Wednesday, October 10, 2018

Interesting contrast to 4 years ago.

Funny I shared this article on Facebook 4 years ago when feeling depressed at the phone and cloud centric home automation then. Interesting to read again in light of the voice and cloud centric home automation we see now. Though SmartThings has been moving away from the cloud most have not and the voice interfaces are being marketed as "home automation" even though they are basically just remote controls.  Four years ago was also before I scrapped my Veras and upgraded to Homeseer which pretty much ticks all the boxes. The only real missing bit for Homeseer is Zigbee support. Though between Hue and SmartThings hubs that can be linked into Homeseer as well. Plus there are very few Zigbee devices that are not available in Z-wave and or WiFi versions these days.


Monday, October 1, 2018

Wanting to monitor your fridge / freezer?

For fridge / freezer monitoring this Wireless Tag is definitely the way to go.   They also give you motion alerts, talk to about anything, cheap compared to most and will even give you verbal alerts in a browser.

There is both a simple interface for things like basic notifications


And a scripting interface called Kumo Apps that lets you do even more and call local URLs making it easy to interface with home automation like Homeseer. There are lots of templates to get you started.

Here is an example of how to send the data to Homeseer
var tags = <#tags_[12|13|26|32|52|62|72|21]_N#>;
tags.forEach(
function (tag) {
tag.updated = function () {

//KumoApp.Log("Updating:"+tag.name);
if(tag.name === "Comp Rack 0"){
 KumoApp.httpCall("http://10.10.1.45/JSON?user=USERNAME&pass=PASSWORD&request=controldevicebyvalue&ref=3121&value="+(tag.batteryVolt / 3.2),"GET");
 KumoApp.httpCall("http://10.10.1.45/JSON?user=USERNAME&pass=PASSWORD&request=controldevicebyvalue&ref=3122&value="+(tag.moisture),"GET");
 KumoApp.httpCall("http://10.10.1.45/JSON?user=USERNAME&pass=PASSWORD&request=controldevicebyvalue&ref=3123&value="+(tag.eventState),"GET");
 KumoApp.httpCall("http://10.10.1.45/JSON?user=USERNAME&pass=PASSWORD&request=controldevicebyvalue&ref=3126&value="+(tag.rssi),"GET");
 KumoApp.httpCall("http://10.10.1.45/JSON?user=USERNAME&pass=PASSWORD&request=controldevicebyvalue&ref=3124&value="+(tag.temperature * 9 / 5 + 32),"GET");
}


How well do they work?

I've been using them for years and on a whim stuck one in the fridge and another in freezer last February along with a AcuRite 00782A2 Wireless Indoor/Outdoor Thermometer (outdoor module in freezer). They stayed close to each other in readings. Note battery life is reduced by the cold. Freezer one lasts only about 3-4 months. Generally they last closer to a year.

You will need a hub "Ethernet Tag Manager" for them to talk to but it is low cost too.

Note though I have had no luck with the Wireless Water/Moisture Sensors The soil moisture never worked and even the temp sensors seem erratic in the new ones. Plus the batteries are not replaceable like the indoor models.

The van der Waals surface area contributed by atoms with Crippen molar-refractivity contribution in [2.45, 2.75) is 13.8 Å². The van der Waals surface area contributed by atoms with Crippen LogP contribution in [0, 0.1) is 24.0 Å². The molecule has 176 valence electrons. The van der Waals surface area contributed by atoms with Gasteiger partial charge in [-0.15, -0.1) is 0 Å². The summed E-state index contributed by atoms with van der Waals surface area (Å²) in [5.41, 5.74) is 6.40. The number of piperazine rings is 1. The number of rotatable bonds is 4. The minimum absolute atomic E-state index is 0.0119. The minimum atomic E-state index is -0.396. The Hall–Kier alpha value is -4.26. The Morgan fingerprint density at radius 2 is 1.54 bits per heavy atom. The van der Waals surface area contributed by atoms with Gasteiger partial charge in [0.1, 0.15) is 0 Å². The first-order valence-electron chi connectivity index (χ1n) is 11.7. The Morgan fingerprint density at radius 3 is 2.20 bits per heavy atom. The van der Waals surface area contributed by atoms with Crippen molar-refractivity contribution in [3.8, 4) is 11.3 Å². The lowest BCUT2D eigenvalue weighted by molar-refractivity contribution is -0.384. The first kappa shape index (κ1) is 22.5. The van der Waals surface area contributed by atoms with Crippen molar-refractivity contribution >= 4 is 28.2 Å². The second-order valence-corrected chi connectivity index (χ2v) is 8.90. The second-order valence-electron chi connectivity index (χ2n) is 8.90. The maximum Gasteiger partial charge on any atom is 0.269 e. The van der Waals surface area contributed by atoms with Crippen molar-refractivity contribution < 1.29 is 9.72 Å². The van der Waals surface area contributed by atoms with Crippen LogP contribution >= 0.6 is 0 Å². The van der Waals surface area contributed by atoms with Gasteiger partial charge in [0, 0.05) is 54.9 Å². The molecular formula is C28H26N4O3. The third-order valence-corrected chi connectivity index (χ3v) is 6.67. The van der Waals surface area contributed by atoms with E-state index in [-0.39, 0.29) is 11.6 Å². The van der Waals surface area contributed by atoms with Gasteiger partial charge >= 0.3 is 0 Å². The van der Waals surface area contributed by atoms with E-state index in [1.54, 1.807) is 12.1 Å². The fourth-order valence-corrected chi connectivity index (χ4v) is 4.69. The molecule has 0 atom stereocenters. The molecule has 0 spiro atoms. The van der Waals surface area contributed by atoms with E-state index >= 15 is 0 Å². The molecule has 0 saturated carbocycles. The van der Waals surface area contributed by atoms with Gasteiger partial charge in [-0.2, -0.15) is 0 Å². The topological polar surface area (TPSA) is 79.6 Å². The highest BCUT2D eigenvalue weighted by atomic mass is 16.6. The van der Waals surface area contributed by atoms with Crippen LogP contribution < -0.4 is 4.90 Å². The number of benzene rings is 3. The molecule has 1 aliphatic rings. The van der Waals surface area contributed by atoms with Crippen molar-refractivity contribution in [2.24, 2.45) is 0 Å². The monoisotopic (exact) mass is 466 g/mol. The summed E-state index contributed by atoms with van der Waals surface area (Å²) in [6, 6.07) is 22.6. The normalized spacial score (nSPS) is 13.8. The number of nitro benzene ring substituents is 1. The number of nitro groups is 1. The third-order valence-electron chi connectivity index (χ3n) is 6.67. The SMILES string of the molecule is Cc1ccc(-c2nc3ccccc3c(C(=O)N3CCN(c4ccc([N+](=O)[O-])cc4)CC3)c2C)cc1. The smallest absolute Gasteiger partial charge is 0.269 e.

Also if you start seeing random false motion alerts it probably means the battery is about ready to be changed.

Monday, September 10, 2018

Monitoring: the often overlooked automation.

What do I mean by monitoring

Being able to control things like your lights, TV excreta with your voice is nice and seems to be enough for a lot of people. At least till they discover a few well placed sensors with turn those lights off and on automatically. That is making the jump from remote control to automation and in a way could be considered monitoring but is not what I'm referring to. Simple monitoring would be like:

  • What I posted in UPS monitoring to tell me if a UPS monitor is offline.
  • Having IFTTT update a Homeseer virtual timer that triggers an alert if your Fitbit has not posted sleep in over 30 hours to monitoring the system itself. 
  • Having a smart plug power a cycle a camera that has dropped offline for several minutes

Stuff breaks, crashes or batteries simply die. In the case of batteries they might die while the system is still reporting them as good. Unless you are watching for missing data you might not know it is missing until you try and use the data or the control it is linked to.

My ChkSensors.vb script

Inspired by the BLRadar Plug-In for HomeSeer I wrote simple script ChkSensors.vb that is called hourly and looks at any Homeseer device object not in an ignored location and has the HomeSeerAPI.Enums.dvMISC.SET_DOES_NOT_CHANGE_LAST_CHANGE flag unset. The HomeSeerAPI.Enums.dvMISC.SET_DOES_NOT_CHANGE_LAST_CHANGE flag when set only updates the Last Change value if the value is changed from the previous update. The rub of course is that while many hardware devices update all values at the same time not all so and some plugins even set the HomeSeerAPI.Enums.dvMISC.SET_DOES_NOT_CHANGE_LAST_CHANGE flag during updates so those need to be ignored.  Currently my script is checking 449 of my 1788 "devices". Note a device in Homeseer is data stream or control so an Aeon 6in1 sensor for example is 8 Homeseer devices.